Stephen Hester, the embattled boss of the Royal Bank of Scotland, cannot help being the current most-disliked man in Britain. It is not his fault that his employers decided to pay him £1.2m a year. Neither is he to blame that they decided to give him a bonus worth almost as much. But would he be as disliked as he is today if he had a different name? What if he were Tarquin Hester or Dave Hester or Jonathan Hester? The fact of the matter is, his name affects what we think of him.
So, if he is somewhat reviled today you can blame his Mum and Dad for choosing “Stephen” instead of a name that the rest of us might prefer – sorry if your name is Stephen…!
Your name has a significant impact upon what other people think about you. For example, it has been shown to have an effect on your academic performance because your teachers, presumably subconsciously, react better to some names than others. People with certain names do better at school than others. Choosing your child’s name can have a major effect on their life.
New research confirms the “name effect”. The study, conducted in Germany and the USA, found that the names of individuals affected, for instance, the extent of interest in them in online dating sites. The names of individuals were also related to measurements of self-esteem and smoking – people with negative names smoked more and also had lower levels of self-esteem. That’s probably linked to perceived lack of like-ability; because of their name some people get fewer social connections and feel less popular, which makes them think negatively about themselves.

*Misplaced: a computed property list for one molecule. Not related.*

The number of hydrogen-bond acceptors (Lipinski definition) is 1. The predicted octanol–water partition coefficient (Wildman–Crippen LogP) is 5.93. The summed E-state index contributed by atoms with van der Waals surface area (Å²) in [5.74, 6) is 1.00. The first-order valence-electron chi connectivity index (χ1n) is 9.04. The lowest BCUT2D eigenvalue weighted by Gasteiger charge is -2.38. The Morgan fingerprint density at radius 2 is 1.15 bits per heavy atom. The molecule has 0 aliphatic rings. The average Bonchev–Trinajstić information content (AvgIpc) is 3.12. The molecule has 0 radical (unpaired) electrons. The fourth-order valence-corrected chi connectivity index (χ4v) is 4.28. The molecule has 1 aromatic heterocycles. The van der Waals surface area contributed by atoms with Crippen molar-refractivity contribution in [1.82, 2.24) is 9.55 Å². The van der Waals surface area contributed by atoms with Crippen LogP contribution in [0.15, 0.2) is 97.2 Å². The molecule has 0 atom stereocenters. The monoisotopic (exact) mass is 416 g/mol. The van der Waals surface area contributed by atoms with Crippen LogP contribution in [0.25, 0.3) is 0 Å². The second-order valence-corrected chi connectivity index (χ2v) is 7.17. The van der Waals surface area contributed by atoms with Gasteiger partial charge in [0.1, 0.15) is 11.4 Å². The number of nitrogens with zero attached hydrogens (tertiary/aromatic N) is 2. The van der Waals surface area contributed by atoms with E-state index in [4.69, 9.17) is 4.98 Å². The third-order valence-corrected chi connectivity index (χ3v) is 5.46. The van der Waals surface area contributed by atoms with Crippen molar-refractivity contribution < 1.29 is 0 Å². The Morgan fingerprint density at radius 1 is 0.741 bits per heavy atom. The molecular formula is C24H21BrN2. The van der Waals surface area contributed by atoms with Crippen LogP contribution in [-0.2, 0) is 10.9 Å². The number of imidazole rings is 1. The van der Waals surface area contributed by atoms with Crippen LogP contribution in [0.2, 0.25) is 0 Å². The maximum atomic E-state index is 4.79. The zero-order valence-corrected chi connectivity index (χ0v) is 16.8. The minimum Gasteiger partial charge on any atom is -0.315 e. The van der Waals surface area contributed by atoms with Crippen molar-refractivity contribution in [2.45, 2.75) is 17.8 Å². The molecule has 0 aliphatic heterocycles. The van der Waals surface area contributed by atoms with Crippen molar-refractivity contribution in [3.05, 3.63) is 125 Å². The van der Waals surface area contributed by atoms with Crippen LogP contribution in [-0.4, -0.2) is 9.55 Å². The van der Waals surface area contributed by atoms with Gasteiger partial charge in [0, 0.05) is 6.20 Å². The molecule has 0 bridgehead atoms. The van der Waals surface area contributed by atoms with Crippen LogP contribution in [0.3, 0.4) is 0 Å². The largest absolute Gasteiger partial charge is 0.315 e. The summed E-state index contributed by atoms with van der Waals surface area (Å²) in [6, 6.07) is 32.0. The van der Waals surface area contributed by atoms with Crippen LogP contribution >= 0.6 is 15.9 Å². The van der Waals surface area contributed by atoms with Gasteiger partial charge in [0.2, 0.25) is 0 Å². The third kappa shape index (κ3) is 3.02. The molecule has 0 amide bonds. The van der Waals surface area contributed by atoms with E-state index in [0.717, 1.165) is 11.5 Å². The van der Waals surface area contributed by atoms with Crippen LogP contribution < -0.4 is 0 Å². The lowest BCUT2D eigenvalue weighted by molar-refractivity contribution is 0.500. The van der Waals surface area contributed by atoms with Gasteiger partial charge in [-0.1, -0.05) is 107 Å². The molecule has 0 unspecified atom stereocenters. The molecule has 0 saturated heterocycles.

So, if you lack followers on Twitter, or friends on Facebook it might be simply that your name is “wrong”. Human beings might like to profess we are not prejudiced against particular names, but this study – and others before it – show that we are biased against certain names and that we favour others. You might do better online if you use your nick-name, or your middle name.
Alternatively we could all call ourselves the most popular and most highly rate name found in this new research – Alexander. If we were talking about Alexander Hester today, the coverage would be a lot less negative. Still, at least his parents didn’t call him Kevin. The research shows that is the most disliked name of all. Apologies to Kevins reading this…!
- Outrage as Royal Bank of Scotland chief Stephen Hester gets £963,000 bonus (thesun.co.uk)
- National News: Miliband accuses PM over RBS bonus (coventrytelegraph.net)